One epigraph you include is a quote from Dorothea Lasky, “I say I want to save the world but really I want to write poems all day.” Tell me about that.
I’ve had this push and pull between feeling the way that certain people feel about poetry, as this very self-absorbed, apolitical art that can’t change the world and feeling very nihilistic about that, and seeing poetry as an act of archiving, which is where I am right now. That’s why I wrote a lot of the poems in this book. Each poem just serves as my own personal archive and also the archive of people in my life, my grandmother, my dad, his parents. It’s really important to me to archive that. That’s political in its own sense. It’s not going to, perhaps, change the world at all. But it’s still important for me and for my audience, which is regional. It would be nice to save the world, but poetry is also its own act of survival.
My dad is also a poet. He grew up in 1940s Alice, Texas, and went to segregated schools. His mom was illiterate and his brother was illiterate. He had all of these factors piled up against him to not be into reading and writing, and yet he was. He’s also a high school teacher and has a few publications and awards, but he just genuinely loves the art and the poetry making, and that’s just really beautiful to me too. There’s no way that art can save the world, but it can save us on a personal level.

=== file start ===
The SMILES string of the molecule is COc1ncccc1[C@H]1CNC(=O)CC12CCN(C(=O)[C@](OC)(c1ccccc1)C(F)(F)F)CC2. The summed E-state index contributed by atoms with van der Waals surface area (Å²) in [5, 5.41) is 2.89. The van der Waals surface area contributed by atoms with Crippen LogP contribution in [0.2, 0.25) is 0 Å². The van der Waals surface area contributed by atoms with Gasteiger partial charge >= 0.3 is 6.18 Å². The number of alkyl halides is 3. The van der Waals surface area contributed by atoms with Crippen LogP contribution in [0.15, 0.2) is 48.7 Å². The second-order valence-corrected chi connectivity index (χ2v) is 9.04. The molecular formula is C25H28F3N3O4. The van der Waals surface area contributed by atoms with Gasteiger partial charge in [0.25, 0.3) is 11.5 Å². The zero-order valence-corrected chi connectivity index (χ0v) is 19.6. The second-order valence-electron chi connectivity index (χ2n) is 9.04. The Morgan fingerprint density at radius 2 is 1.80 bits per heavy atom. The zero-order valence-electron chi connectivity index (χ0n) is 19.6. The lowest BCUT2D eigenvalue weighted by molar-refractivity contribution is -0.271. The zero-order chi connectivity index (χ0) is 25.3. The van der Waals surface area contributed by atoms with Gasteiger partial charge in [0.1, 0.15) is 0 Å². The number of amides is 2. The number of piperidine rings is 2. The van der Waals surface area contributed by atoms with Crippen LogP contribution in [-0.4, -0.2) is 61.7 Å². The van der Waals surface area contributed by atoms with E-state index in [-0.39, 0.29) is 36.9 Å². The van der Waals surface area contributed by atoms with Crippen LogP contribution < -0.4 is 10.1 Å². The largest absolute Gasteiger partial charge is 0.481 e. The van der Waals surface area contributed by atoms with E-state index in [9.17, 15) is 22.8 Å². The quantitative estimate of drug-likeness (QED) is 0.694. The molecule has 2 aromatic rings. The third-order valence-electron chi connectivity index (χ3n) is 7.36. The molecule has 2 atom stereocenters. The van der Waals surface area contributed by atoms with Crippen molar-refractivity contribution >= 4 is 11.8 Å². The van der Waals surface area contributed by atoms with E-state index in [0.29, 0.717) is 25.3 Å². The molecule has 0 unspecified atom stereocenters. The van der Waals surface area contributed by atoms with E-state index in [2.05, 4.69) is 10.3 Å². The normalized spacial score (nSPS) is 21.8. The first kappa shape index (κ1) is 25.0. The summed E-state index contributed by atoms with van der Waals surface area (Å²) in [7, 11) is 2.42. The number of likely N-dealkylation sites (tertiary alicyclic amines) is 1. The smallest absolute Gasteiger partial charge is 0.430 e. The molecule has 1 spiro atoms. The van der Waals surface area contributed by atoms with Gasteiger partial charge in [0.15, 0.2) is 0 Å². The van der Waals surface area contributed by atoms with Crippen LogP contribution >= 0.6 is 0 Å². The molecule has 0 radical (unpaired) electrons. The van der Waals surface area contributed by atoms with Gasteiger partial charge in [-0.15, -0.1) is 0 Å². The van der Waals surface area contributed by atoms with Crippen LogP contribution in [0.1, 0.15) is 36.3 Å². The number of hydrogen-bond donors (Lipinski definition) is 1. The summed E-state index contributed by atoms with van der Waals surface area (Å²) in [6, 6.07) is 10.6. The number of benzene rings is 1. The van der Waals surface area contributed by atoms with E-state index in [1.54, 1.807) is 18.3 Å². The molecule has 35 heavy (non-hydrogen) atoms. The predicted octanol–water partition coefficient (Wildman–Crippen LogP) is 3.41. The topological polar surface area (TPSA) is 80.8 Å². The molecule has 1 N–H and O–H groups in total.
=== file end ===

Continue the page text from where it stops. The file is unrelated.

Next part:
How did you start working with Host Publications?
I have been going to I Scream Social, which is the reading series for women and nonbinary readers that they always [pre-March] hosted at Malvern Books in Austin. A lot of my friends from my MFA program at Texas State were readers there. So I went when I started the program, and the way they do it, it’s like, ‘Oh, this person read, like, who are your writer friends? Maybe we could have them read.’ So eventually I got to read with them twice in 2018 and got published in their anthology. That’s how I met Annar Veröld, and in February at the launch party for Julie Howd’s chapbook, Annar asked me, ‘Are you working on a manuscript or anything?’ And I told her I was and I would send it to her, and they ended up asking me to submit to the chapbook prize. I was familiar with mónica teresa ortiz’s work that was published with Host and I loved reading her stuff, and on my goal list of the presses I wanted to be published with, Host was in those three names that I wanted.